Unlike a lot of people who spend several hours on Twitter every day—Friday’s slow for some reason I can’t figure out, unless the “bridging of the weekend” is now completely out of control—I rarely get agitated about a stupid or repetitive post. I ignore almost all the political propaganda and cheerleading from both sides (Dana Milbank, American Greatness, Talking Points Memos, The Federalist, for example), the presidential and Senate polls, the newfound appreciation of artists who die, the pleas for prayers (sometimes satirical), the endless queries about “your favorite Beatles/Marvin Gaye/Hank Williams song—I assume someone’s making money on that evergreen that was answered to my satisfaction when I still used an Olivetti portable typewriter—and lately the AI-enhanced self-portraits, as if I give a toss about what a person I don’t know might look like.
Perhaps I’m in the minority, but I like to look at old photos, though not “colorized” shots from pre-1920, since that’s cheating, from the United States or abroad; a detailed shot of, say, a party in Manchester, Belfast or Dublin from 1964 is fascinating, and the snaps of 100-year old houses in different parts of the country that my friend Steven Giardini puts up are worth more than a cursory examination as well. And once a week “Corrupt Politician” shares his magnificent fishing hauls from Louisiana.
Another common theme, about which I’m of two minds, is how children and especially adults looked so much older than their actual age in the mid- and early-20th century. A lot of that has to do fashion, or lack thereof, such as baseball stadium pictures at Yankee Stadium, Shibe Park or Crosley Field, where the majority of men are wearing hats and none of the few ladies or girls in attendance are wearing pants. (By the way, I believe the accepted fact that JFK killed the millinery business is overstated; he didn’t wear them often, but it’s not like hats were discarded in January, 1960 when that eternal Pepsi Generation Torch was passed. Just look at the famous picture of Lee Harvey Oswald getting rubbed out by Jack Ruby in 1963, and most men are wearing lids. It’s just a guess, but the disappearance of the derby or Stetson would’ve occurred, in the shifting American culture of the 1960s, had Nixon defeated Kennedy. JFK was a symbol of that haberdashery switch, not the single catalyst.)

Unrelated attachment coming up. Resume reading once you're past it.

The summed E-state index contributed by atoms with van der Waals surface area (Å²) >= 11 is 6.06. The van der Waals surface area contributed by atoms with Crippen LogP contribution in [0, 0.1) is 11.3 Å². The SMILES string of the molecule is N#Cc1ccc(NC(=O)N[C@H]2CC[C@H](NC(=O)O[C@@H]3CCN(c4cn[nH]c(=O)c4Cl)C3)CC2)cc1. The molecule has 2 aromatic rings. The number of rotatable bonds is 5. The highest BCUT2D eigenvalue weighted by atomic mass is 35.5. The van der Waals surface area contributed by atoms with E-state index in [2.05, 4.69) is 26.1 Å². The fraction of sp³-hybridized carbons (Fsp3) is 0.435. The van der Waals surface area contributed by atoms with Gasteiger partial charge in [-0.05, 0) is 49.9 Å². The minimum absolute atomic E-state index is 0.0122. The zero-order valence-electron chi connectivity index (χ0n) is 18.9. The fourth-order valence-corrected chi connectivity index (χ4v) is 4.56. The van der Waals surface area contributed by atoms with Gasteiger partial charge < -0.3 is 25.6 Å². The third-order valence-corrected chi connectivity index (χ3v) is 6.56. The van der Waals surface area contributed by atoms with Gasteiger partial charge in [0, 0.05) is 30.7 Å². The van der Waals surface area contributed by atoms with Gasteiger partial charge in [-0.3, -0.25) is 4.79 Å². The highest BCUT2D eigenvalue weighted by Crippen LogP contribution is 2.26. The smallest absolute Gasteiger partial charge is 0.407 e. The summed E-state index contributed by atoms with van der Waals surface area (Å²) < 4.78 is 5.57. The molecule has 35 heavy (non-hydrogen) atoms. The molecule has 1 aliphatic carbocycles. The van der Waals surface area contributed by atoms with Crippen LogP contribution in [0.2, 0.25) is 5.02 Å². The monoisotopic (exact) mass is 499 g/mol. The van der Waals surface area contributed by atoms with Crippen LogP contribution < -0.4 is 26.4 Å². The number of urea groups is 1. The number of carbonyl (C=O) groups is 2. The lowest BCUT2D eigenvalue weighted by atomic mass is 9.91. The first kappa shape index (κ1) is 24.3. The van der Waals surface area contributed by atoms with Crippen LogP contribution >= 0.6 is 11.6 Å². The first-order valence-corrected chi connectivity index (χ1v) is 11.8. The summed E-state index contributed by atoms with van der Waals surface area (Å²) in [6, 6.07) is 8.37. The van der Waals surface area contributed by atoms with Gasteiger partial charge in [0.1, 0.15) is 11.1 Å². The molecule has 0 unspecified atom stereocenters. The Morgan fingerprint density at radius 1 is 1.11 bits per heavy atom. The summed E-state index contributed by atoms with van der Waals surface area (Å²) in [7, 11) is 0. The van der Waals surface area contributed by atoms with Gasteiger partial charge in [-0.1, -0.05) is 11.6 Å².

Recently, a jarring still from the 1970s British cop TV show The Sweeney was on Twitter, showing stars John Thaw (the brilliant late actor who’s unforgettable in Inspector Morse, not only for his deliberate detective work but the glances of disgust he tosses off when someone makes a stupid remark) and Dennis Waterman, both looking middle-aged but in reality 33 and 27, respectively. There were typical catty comments about British men smoking too much, and that’s why they aged, but by that decade I’d guess they were the exceptions, a shot of two actors who looked rough, as opposed to “living in the rough.”
I’ve presented family photos in this “What Year Is It” feature that appears on Mondays, and it’s true that my mom, dad and Uncles Joe and Pete, look older, if not at all dissolute, in Depression-era snapshots. But look at the photo above, from mid-century, of my two oldest brothers hamming it up near a ferry in the Bahamas. They’re 13 and 11 here, and although wearing typical middle-class duds (although I still have a bunch of sweater vests from the 1980s and 90s stored away, a few favorites with holes courtesy of moths in our Tribeca loft) that are “vintage” today, the wise-guy fellows look almost exactly their age. The smug grins on their faces tell me that if some interloper caused them trouble, there’d be a rumble on the pier.
Take a look at these clues to figure out what year it is: Blackboard Jungle opens in the Unites States; Richard Daley becomes Mayor of Chicago (Abe Ribicoff had no comment); Mister Roberts is the second-highest grossing film of the year; Debra Winger is born and Albert Einstein dies; Anthony Eden becomes U.K. Prime Minister; the Detroit Red Wings win the Stanley Cup; West Germany joins NATO; CBS debuts The $64,000 Question; Fred Mertz relishes a steak and glass of beer before going to the fights; Ruth Ellis, hanged, is the last woman executed in the U.K.; Little Richard’s “Tutti Frutti” is released; ubiquitous actor J.K. Simmons is born and Charlie Parker dies; and Ian Fleming’s Moonraker is published.
—Follow Russ Smith on Twitter: @MUGGER2023